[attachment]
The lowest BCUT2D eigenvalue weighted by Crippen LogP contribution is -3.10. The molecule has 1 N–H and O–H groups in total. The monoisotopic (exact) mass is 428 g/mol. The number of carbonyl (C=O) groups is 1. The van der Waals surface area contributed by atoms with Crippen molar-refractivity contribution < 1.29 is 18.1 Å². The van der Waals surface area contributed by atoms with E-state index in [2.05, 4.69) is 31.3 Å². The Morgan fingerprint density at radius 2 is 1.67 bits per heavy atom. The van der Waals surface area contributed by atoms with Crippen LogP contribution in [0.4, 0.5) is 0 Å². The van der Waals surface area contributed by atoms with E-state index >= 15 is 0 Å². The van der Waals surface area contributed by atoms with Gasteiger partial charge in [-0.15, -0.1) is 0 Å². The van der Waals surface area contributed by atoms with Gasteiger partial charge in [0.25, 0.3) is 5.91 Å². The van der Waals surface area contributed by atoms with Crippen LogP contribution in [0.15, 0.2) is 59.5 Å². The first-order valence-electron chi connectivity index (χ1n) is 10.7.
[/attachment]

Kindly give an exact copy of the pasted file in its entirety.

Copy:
The lowest BCUT2D eigenvalue weighted by Crippen LogP contribution is -3.10. The molecule has 1 N–H and O–H groups in total. The monoisotopic (exact) mass is 428 g/mol. The number of carbonyl (C=O) groups is 1. The van der Waals surface area contributed by atoms with Crippen molar-refractivity contribution < 1.29 is 18.1 Å². The van der Waals surface area contributed by atoms with E-state index in [2.05, 4.69) is 31.3 Å². The Morgan fingerprint density at radius 2 is 1.67 bits per heavy atom. The van der Waals surface area contributed by atoms with Crippen LogP contribution in [0.4, 0.5) is 0 Å². The van der Waals surface area contributed by atoms with E-state index >= 15 is 0 Å². The van der Waals surface area contributed by atoms with Gasteiger partial charge in [-0.15, -0.1) is 0 Å². The van der Waals surface area contributed by atoms with Gasteiger partial charge in [0.25, 0.3) is 5.91 Å². The van der Waals surface area contributed by atoms with Crippen LogP contribution in [0.15, 0.2) is 59.5 Å². The first-order valence-electron chi connectivity index (χ1n) is 10.7.